Where are your personal guarantees?

Personal and Director’s Guarantees

In small business run through a trust or a company, it’s common for your various suppliers and credit providers to ask you as the business owner to provide personal guarantees in support of the business’ credit requirements. The nature of these guarantees are usually that they are unlimited and continuing, meaning that you’ll be personally liable for whatever the business may incur in relation to that creditor while that guarantee is effective.

If you’re not keeping track of where you’ve given these personal guarantees, you could be exposing yourself to unknown personal liabilities now and in the future. What happens if you sell the business or are replaced as a director of the company? The guarantee could still bind you regardless if you don’t take steps to have your obligations discharged in some way. Generally, the terms of the guarantee will advise you how this can be achieved, but in practical terms it might mean replacing your guarantee with another form of acceptable security.

Whatever the case may be, make sure you’re keeping track of your personal guarantees otherwise it might be something that will come back to haunt you in years to come.

Director’s Duties

No matter the size of your company, if you are a director of a company, you have a number of duties and responsibilities to both the company and the public. These duties are primarily imposed by the Corporations Act 2001 (Commonwealth). In addition to their duties under the Corporations Act, directors have a number of other duties set out in various other legislation as well as the common law.

It is important to understand and comply with these duties. The failure to comply with these duties may result in directors being personally responsible for any loss caused by the breach of these duties, or even criminal prosecution by the Australian Securities and Investment Commission (ASIC).

The most significant duties of directors are:

To act in the best interest of the company

A director must act in the best interests of a company and to its shareholders as a whole, ahead of their own personal interest. This can get confusing especially in a situation where the directors and the shareholders are one and the same – a common scenario in small businesses. It is important to remember that the company is considered a separate legal entity, has its own interests, and these interests may not be the same as the director’s interests.

To act with care and diligence

A director must perform their duties with the same care and diligence that a reasonable person would have should they be in the director’s shoes.

To act in good faith

A director must perform their duties in good faith, and dishonestly or fraudulently.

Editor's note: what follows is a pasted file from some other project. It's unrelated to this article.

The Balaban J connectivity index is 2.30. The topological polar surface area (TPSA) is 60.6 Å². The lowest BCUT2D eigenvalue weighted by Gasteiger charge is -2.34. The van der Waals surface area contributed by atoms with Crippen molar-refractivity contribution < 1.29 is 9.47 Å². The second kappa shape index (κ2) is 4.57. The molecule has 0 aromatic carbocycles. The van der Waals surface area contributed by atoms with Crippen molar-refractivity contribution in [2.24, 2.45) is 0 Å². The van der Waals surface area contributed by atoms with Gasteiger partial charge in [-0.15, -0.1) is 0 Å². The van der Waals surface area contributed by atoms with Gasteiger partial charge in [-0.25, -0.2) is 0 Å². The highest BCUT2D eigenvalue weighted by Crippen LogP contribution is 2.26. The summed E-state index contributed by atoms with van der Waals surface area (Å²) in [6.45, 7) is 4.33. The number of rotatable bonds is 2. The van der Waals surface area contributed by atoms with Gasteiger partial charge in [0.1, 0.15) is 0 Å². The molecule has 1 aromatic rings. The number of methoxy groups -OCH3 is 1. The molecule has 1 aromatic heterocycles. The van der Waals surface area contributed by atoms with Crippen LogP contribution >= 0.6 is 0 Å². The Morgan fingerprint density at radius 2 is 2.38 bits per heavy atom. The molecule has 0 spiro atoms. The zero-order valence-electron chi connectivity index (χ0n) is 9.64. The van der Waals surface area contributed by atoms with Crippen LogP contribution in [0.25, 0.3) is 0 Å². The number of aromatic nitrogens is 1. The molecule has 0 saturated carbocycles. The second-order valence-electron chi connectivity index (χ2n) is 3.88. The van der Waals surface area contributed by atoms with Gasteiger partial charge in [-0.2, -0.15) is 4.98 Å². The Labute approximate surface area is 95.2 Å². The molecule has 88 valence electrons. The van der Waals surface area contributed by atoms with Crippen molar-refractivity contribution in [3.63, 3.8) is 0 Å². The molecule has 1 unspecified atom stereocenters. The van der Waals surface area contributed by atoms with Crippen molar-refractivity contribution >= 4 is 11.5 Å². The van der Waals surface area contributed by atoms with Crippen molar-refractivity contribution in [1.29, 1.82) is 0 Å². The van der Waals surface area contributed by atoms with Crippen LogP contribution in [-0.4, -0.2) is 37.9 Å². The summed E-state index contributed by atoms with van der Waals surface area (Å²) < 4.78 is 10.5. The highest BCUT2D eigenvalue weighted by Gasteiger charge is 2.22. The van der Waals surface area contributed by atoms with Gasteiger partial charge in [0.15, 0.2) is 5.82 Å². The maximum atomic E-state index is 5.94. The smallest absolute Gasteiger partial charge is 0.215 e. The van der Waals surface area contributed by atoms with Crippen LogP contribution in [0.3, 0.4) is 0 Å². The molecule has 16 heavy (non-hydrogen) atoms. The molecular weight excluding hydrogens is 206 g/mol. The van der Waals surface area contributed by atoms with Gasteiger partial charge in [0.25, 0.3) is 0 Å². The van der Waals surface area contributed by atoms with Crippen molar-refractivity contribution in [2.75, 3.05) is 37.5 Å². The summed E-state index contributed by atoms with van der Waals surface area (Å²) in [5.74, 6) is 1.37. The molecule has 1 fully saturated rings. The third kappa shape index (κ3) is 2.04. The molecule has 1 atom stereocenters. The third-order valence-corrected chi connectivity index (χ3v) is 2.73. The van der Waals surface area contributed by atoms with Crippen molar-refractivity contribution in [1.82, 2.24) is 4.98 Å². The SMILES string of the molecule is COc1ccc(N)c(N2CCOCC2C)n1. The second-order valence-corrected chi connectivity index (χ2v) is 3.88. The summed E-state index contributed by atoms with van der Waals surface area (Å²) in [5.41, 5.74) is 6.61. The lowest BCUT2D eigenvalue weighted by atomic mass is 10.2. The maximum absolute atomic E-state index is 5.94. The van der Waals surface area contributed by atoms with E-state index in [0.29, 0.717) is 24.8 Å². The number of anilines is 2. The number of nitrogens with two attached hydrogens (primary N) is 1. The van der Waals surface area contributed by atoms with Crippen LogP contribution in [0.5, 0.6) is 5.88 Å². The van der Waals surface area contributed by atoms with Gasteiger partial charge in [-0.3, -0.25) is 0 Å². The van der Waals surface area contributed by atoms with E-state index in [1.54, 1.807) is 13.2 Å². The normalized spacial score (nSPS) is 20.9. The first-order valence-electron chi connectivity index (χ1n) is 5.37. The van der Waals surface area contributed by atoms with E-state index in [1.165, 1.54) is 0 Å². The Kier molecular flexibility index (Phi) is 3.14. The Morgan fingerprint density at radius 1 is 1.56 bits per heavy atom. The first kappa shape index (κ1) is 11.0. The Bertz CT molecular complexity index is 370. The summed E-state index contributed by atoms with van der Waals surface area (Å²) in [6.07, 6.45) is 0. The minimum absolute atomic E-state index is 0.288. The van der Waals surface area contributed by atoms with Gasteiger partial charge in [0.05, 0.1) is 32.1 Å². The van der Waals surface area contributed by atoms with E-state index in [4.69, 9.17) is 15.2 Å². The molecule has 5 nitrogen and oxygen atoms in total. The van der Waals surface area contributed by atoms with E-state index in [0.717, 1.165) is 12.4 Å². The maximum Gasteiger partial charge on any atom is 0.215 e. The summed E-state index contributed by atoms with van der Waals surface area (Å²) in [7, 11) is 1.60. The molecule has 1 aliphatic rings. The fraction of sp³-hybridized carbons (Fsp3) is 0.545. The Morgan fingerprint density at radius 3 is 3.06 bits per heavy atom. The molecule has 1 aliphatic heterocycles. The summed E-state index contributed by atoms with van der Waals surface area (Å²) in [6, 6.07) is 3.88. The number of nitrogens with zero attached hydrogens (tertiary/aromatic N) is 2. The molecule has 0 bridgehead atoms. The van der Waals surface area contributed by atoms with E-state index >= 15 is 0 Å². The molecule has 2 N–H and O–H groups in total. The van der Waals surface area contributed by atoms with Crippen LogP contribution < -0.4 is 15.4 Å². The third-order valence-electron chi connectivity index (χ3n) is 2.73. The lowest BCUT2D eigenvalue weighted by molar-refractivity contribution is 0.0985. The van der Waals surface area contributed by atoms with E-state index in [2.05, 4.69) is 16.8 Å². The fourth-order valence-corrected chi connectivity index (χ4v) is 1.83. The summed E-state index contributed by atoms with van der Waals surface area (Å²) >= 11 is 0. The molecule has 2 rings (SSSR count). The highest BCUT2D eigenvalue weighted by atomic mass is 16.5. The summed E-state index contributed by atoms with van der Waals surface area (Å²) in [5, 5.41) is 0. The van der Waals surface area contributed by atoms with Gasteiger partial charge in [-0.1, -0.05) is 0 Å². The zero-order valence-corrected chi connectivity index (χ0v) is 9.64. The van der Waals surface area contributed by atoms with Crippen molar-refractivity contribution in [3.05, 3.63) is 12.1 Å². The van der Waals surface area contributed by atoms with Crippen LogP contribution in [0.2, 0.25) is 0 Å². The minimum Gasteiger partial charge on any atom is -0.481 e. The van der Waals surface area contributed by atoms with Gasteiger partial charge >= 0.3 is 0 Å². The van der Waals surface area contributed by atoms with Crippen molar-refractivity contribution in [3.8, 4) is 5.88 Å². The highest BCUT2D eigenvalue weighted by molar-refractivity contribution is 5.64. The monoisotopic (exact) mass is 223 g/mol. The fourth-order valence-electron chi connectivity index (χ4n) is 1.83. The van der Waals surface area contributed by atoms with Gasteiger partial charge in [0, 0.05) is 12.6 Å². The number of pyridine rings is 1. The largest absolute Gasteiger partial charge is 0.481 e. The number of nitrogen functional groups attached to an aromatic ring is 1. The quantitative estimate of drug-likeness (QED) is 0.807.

To use their position as a director for the proper purposes

A director has an enviable position that allows them to control the company’s business. It is important that they do not abuse this position to act in their own interest, or the interest of someone else. In addition to this, a director would commonly come into information as a result of his or her position. A director cannot use this information to act in their own interest or the interest of someone else.

To avoid conflicts of interest

Directors also have a duty to avoid any actual or potential conflict between their interests and the interests of the company. This arises from the duty of a director to act in the best interests of the company.

To prevent the company from continuing trade if it is insolvent

A director has a duty to prevent the company from incurring additional debt if there is a reasonable suspicion that the company cannot pay its debts when it falls due. This duty is not exercised for the benefit of the shareholders, rather it is exercised for the benefit of the creditors.

Other duties and responsibilities

There are numerous other laws affecting trade practices, taxation, environmental protection, and occupational health and safety that apply to companies. A breach of those other laws may give rise to a director being held liable for the breach.

Summary

If you are a director of a company, it is important to be aware of the core responsibilities and duties that have been imposed upon you by the law. While your primary duty is towards the company, you also have duties towards the shareholders, creditors, and the public. The failure to comply with these duties may result in directors being held personally liable for breaches of these duties. If you are unclear about the duties you should comply with or you are unsure of where you stand, you should seek legal advice as soon as possible.